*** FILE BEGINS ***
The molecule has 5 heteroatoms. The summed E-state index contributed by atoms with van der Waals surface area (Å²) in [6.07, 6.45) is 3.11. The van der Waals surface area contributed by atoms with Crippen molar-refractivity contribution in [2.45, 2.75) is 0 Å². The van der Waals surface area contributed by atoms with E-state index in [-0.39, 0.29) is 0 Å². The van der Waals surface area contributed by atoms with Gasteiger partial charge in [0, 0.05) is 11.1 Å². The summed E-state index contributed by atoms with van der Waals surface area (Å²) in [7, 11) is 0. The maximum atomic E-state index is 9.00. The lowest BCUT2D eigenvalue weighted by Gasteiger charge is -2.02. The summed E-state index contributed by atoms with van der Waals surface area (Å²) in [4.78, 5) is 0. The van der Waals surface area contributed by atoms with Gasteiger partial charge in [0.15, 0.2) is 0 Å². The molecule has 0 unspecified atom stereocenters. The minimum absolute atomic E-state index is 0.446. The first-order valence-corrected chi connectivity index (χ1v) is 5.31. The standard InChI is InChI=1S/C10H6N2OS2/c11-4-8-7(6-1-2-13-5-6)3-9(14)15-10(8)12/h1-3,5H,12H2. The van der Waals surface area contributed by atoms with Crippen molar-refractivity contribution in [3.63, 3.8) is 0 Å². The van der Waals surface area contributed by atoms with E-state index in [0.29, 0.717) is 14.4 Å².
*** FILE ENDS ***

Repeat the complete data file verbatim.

The molecule has 5 heteroatoms. The summed E-state index contributed by atoms with van der Waals surface area (Å²) in [6.07, 6.45) is 3.11. The van der Waals surface area contributed by atoms with Crippen molar-refractivity contribution in [2.45, 2.75) is 0 Å². The van der Waals surface area contributed by atoms with E-state index in [-0.39, 0.29) is 0 Å². The van der Waals surface area contributed by atoms with Gasteiger partial charge in [0, 0.05) is 11.1 Å². The summed E-state index contributed by atoms with van der Waals surface area (Å²) in [7, 11) is 0. The maximum atomic E-state index is 9.00. The lowest BCUT2D eigenvalue weighted by Gasteiger charge is -2.02. The summed E-state index contributed by atoms with van der Waals surface area (Å²) in [4.78, 5) is 0. The van der Waals surface area contributed by atoms with Gasteiger partial charge in [0.15, 0.2) is 0 Å². The molecule has 0 unspecified atom stereocenters. The minimum absolute atomic E-state index is 0.446. The first-order valence-corrected chi connectivity index (χ1v) is 5.31. The standard InChI is InChI=1S/C10H6N2OS2/c11-4-8-7(6-1-2-13-5-6)3-9(14)15-10(8)12/h1-3,5H,12H2. The van der Waals surface area contributed by atoms with Crippen molar-refractivity contribution in [3.63, 3.8) is 0 Å². The van der Waals surface area contributed by atoms with E-state index in [0.29, 0.717) is 14.4 Å².